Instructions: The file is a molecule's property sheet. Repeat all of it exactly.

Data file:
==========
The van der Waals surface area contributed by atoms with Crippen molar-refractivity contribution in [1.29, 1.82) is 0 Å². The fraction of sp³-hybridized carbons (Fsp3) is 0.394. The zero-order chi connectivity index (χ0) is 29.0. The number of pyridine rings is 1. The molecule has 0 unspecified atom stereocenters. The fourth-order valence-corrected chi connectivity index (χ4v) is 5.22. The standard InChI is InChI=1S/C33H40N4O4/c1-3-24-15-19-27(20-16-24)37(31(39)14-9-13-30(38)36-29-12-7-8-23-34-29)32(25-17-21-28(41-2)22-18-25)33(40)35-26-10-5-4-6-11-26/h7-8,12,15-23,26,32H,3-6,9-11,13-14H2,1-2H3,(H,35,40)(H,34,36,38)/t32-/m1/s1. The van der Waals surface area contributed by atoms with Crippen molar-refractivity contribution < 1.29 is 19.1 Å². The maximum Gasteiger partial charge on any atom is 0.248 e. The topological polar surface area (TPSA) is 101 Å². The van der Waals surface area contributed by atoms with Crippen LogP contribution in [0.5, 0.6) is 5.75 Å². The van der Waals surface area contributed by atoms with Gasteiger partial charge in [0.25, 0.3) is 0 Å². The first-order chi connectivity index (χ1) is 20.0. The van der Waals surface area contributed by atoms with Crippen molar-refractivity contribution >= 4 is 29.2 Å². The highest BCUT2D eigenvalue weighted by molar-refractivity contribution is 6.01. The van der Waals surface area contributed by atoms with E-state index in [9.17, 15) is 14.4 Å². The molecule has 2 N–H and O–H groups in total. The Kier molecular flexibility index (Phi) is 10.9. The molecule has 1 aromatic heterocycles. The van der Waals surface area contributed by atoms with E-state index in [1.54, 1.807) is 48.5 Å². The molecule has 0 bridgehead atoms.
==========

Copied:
The van der Waals surface area contributed by atoms with Crippen molar-refractivity contribution in [1.29, 1.82) is 0 Å². The fraction of sp³-hybridized carbons (Fsp3) is 0.394. The zero-order chi connectivity index (χ0) is 29.0. The number of pyridine rings is 1. The molecule has 0 unspecified atom stereocenters. The fourth-order valence-corrected chi connectivity index (χ4v) is 5.22. The standard InChI is InChI=1S/C33H40N4O4/c1-3-24-15-19-27(20-16-24)37(31(39)14-9-13-30(38)36-29-12-7-8-23-34-29)32(25-17-21-28(41-2)22-18-25)33(40)35-26-10-5-4-6-11-26/h7-8,12,15-23,26,32H,3-6,9-11,13-14H2,1-2H3,(H,35,40)(H,34,36,38)/t32-/m1/s1. The van der Waals surface area contributed by atoms with Crippen molar-refractivity contribution < 1.29 is 19.1 Å². The maximum Gasteiger partial charge on any atom is 0.248 e. The topological polar surface area (TPSA) is 101 Å². The van der Waals surface area contributed by atoms with Crippen LogP contribution in [0.5, 0.6) is 5.75 Å². The van der Waals surface area contributed by atoms with Gasteiger partial charge in [0.25, 0.3) is 0 Å². The first-order chi connectivity index (χ1) is 20.0. The van der Waals surface area contributed by atoms with Crippen molar-refractivity contribution >= 4 is 29.2 Å². The highest BCUT2D eigenvalue weighted by molar-refractivity contribution is 6.01. The van der Waals surface area contributed by atoms with E-state index in [9.17, 15) is 14.4 Å². The molecule has 2 N–H and O–H groups in total. The Kier molecular flexibility index (Phi) is 10.9. The molecule has 1 aromatic heterocycles. The van der Waals surface area contributed by atoms with E-state index in [1.54, 1.807) is 48.5 Å². The molecule has 0 bridgehead atoms.